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Can You Ever Forgive Me?

Can You Ever Forgive Me? comes from a place of understanding and love that few other biopics do, and it makes this difficult character a…

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Do you know the biggest sin of the new Halloween? It’s just not scary. And that’s one thing you could never say about the original.

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Ballad of Narayama

"The Ballad of Narayama" is a Japanese film of great beauty and elegant artifice, telling a story of startling cruelty. What a space it opens…

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Movie Answer Man (12/31/1995)

Q. Recently I saw the movie "Heat," and a couple of scenes reminded me of a TV movie I watched a few years ago. When I got home I located the tape and watched it, and it was the same movie! The TV movie was called "L. A. Takedown," and starred one of my favorite TV actors, Alex McArthur. Michael Mann wrote and directed both this movie and "Heat." (D. Jackson, Chicago).

Q. Once again the Golden Globes blew it, by failing to nominate Oliver Stone's brilliant "Nixon" as one of the best-directed films of the year. What gives with this group? (Jordan Marsh, Chicago)


A. Anthony Hopkins was nominated for best actor. But Oliver Stone may have lost the "director" nomination for himself. In behavior that seemed positively Nixonian, he took personal control of the preview press screenings of the movie, insisting on approving every name. In most cities he allowed only a handful of "leading" critics to attend. The Golden Globe membership is made up of Hollywood foreign correspondents--few of them on Stone's A-list. Since 10 actors are nominated (five for comedy, five for drama), enough Globe voters saw the movie to nominate Hopkins. But in the more competitive director category (only five names), Stone's policy may have aced him out a nomination. Ironically, the Globe voters have historically supported Stone; they gave him their "best director" Globe for "JFK."

Q. You go ballistic when a Washington politician chides Hollywood about the garbage it is producing, but are happy to have those Washington politicians dictate what each of the 50 states speed limit laws should be. As a genetically-impaired leftist you are incapable of seeing a paradox there. (Alex R. Thomas, San Antonio, Texas)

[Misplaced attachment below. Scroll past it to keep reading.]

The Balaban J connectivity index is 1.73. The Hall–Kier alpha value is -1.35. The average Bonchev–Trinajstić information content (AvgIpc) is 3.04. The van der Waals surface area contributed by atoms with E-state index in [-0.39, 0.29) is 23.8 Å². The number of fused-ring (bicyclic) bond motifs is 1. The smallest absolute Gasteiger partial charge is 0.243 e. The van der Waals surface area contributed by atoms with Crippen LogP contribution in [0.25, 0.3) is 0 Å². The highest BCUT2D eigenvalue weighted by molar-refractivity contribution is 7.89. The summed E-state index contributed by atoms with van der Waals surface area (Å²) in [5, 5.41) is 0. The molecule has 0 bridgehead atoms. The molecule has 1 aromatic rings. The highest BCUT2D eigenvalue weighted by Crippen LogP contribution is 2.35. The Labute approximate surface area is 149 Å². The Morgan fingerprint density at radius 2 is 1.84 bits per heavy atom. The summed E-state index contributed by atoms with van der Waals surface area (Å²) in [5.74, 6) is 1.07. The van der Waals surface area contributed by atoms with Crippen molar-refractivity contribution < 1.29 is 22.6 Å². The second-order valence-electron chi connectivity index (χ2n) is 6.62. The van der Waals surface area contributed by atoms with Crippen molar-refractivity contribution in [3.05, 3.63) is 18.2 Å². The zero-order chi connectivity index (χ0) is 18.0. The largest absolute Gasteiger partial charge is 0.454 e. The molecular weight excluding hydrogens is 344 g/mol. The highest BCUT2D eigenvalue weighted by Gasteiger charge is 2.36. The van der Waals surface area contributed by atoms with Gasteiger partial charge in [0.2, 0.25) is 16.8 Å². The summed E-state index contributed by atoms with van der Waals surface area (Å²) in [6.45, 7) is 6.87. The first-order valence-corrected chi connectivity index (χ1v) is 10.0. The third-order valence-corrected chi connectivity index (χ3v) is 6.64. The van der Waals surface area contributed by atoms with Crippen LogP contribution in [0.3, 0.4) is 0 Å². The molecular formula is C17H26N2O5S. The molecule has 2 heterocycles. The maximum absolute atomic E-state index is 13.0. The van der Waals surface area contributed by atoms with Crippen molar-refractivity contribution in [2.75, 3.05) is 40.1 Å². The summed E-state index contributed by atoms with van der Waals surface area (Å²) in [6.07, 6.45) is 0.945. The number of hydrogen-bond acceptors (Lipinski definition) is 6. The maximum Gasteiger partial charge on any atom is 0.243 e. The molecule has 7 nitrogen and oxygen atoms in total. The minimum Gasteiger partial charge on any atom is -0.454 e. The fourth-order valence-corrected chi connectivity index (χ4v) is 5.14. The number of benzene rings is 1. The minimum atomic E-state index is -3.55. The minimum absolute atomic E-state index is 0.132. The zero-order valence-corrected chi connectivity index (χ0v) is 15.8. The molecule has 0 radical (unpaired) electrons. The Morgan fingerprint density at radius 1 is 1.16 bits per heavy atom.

A. Actually, I would be against both national speed limits and movie censorship. But my argument was more precise. What I said was that when a popular target (Hollywood) is available, politicians go for votes by attacking it on the grounds that a movie may have inspired a murder. But when the target is unpopular (speed limits), politicians can happily live with thousands of deaths. This, I think you will agree, is hypocrisy. I would also like to query some of Washington's movie critics about their support of tobacco subsidies.

Q. Despite your review saying it was too scary for younger kids, I just took my two children (ages 4 and 7) to "Jumanji," prepared to yank them out of the theater at the first sign of terror. They loved it. The dangerous animals were animated in a somewhat cartoonish style that took out most of the sting. Certainly nothing worse than the scorpion scene in "Honey, I Shrunk the Kids." Comparing this movie to say, "Jurassic Park," (which every kid in America probably owns on video) I'd say it was fairly tame. I really think you were too concerned about the child-in-danger plot. However, certain rules must be followed: Everything must work out okay in the end, nobody dies, and the kids must triumph over the monsters. I'm not claiming this was Great Cinema, and it's not as good as the book, but it hardly qualifies as an evil attempt at terrifying the unsuspecting children of the world. (Leslie Scalfano, Decatur, Ala.)


A. I noticed that a lot of the reviews shared my concern; the movie would have been too intense for me as a kid. But then, I hadn't trained by seeing "Jurassic Park." Thanks for the feedback: All parents should be so observant about what will, and won't, upset their children,

Q. Regarding the mean kid next door in "Toy Story," who takes his toys apart and puts them together in strange ways: It might interest you to know that bashing commercial toys and making new toys out of the pieces is actually a very popular hobby with the kids today. The toy companies don't make action figures for some of the more obscure comics and movie characters, so these people build 'em themselves by cannibalizing the parts they need from existing action figures and then re-painting and in some cases entirely re-sculpting. Many of the results are actually far better than commercial quality. A bunch of comix magazines I read run photos of readers' homemade figures, two or three pages' worth, every month. It's a cool hobby and I wish I had the time to take a crack at it myself. (Andy Ihnatko, Westwood, Mass.)

A. It is so heartening, in this modern age, to learn that kids still make their own toys. Here you go, Junior: Batman, Robin, and a hammer!

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